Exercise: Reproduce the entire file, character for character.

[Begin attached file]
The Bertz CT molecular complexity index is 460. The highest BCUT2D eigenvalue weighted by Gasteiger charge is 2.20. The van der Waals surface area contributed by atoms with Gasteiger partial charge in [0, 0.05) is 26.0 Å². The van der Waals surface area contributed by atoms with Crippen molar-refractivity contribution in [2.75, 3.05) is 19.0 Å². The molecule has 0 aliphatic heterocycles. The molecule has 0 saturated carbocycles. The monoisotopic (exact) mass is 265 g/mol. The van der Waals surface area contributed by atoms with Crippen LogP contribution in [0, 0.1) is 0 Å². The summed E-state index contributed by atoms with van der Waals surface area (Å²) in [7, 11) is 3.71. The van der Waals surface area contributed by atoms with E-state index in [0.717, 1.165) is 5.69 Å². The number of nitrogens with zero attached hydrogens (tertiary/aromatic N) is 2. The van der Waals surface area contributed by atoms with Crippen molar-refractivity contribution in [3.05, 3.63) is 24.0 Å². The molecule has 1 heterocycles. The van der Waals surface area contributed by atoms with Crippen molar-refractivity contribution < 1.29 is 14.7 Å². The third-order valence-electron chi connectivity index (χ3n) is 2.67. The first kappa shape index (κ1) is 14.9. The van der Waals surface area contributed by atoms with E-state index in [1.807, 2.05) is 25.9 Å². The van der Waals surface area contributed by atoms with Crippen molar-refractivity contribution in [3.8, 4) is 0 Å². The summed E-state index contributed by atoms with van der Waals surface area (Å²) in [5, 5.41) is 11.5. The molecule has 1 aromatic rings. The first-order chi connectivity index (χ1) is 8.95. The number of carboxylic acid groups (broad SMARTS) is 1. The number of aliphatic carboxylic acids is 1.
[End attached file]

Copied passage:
The Bertz CT molecular complexity index is 460. The highest BCUT2D eigenvalue weighted by Gasteiger charge is 2.20. The van der Waals surface area contributed by atoms with Gasteiger partial charge in [0, 0.05) is 26.0 Å². The van der Waals surface area contributed by atoms with Crippen molar-refractivity contribution in [2.75, 3.05) is 19.0 Å². The molecule has 0 aliphatic heterocycles. The molecule has 0 saturated carbocycles. The monoisotopic (exact) mass is 265 g/mol. The van der Waals surface area contributed by atoms with Crippen LogP contribution in [0, 0.1) is 0 Å². The summed E-state index contributed by atoms with van der Waals surface area (Å²) in [7, 11) is 3.71. The van der Waals surface area contributed by atoms with E-state index in [0.717, 1.165) is 5.69 Å². The number of nitrogens with zero attached hydrogens (tertiary/aromatic N) is 2. The van der Waals surface area contributed by atoms with Crippen molar-refractivity contribution in [3.05, 3.63) is 24.0 Å². The molecule has 1 heterocycles. The van der Waals surface area contributed by atoms with Crippen molar-refractivity contribution < 1.29 is 14.7 Å². The third-order valence-electron chi connectivity index (χ3n) is 2.67. The first kappa shape index (κ1) is 14.9. The van der Waals surface area contributed by atoms with E-state index in [1.807, 2.05) is 25.9 Å². The van der Waals surface area contributed by atoms with Crippen molar-refractivity contribution in [3.8, 4) is 0 Å². The summed E-state index contributed by atoms with van der Waals surface area (Å²) in [5, 5.41) is 11.5. The molecule has 1 aromatic rings. The first-order chi connectivity index (χ1) is 8.95. The number of carboxylic acid groups (broad SMARTS) is 1. The number of aliphatic carboxylic acids is 1.